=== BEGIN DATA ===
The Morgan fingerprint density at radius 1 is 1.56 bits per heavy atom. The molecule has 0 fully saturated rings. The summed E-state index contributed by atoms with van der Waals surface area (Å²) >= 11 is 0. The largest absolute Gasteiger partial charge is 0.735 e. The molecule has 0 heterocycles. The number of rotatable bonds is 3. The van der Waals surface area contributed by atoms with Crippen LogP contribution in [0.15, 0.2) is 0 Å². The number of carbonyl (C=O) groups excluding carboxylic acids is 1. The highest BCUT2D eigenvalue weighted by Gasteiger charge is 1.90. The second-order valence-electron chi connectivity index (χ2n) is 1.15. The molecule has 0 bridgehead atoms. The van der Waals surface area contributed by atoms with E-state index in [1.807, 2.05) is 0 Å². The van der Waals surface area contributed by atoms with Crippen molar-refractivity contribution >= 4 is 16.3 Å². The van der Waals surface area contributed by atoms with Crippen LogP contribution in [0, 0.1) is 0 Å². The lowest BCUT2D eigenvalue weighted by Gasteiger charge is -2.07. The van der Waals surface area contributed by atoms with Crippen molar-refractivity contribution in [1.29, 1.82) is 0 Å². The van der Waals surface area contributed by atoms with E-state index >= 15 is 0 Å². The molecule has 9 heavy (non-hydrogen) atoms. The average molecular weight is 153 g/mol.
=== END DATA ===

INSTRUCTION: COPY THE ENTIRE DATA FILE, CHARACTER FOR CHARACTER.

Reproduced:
The Morgan fingerprint density at radius 1 is 1.56 bits per heavy atom. The molecule has 0 fully saturated rings. The summed E-state index contributed by atoms with van der Waals surface area (Å²) >= 11 is 0. The largest absolute Gasteiger partial charge is 0.735 e. The molecule has 0 heterocycles. The number of rotatable bonds is 3. The van der Waals surface area contributed by atoms with Crippen LogP contribution in [0.15, 0.2) is 0 Å². The number of carbonyl (C=O) groups excluding carboxylic acids is 1. The highest BCUT2D eigenvalue weighted by Gasteiger charge is 1.90. The second-order valence-electron chi connectivity index (χ2n) is 1.15. The molecule has 0 bridgehead atoms. The van der Waals surface area contributed by atoms with E-state index in [1.807, 2.05) is 0 Å². The van der Waals surface area contributed by atoms with Crippen molar-refractivity contribution >= 4 is 16.3 Å². The van der Waals surface area contributed by atoms with Crippen LogP contribution in [0, 0.1) is 0 Å². The lowest BCUT2D eigenvalue weighted by Gasteiger charge is -2.07. The van der Waals surface area contributed by atoms with Crippen molar-refractivity contribution in [1.29, 1.82) is 0 Å². The van der Waals surface area contributed by atoms with E-state index >= 15 is 0 Å². The molecule has 9 heavy (non-hydrogen) atoms. The average molecular weight is 153 g/mol.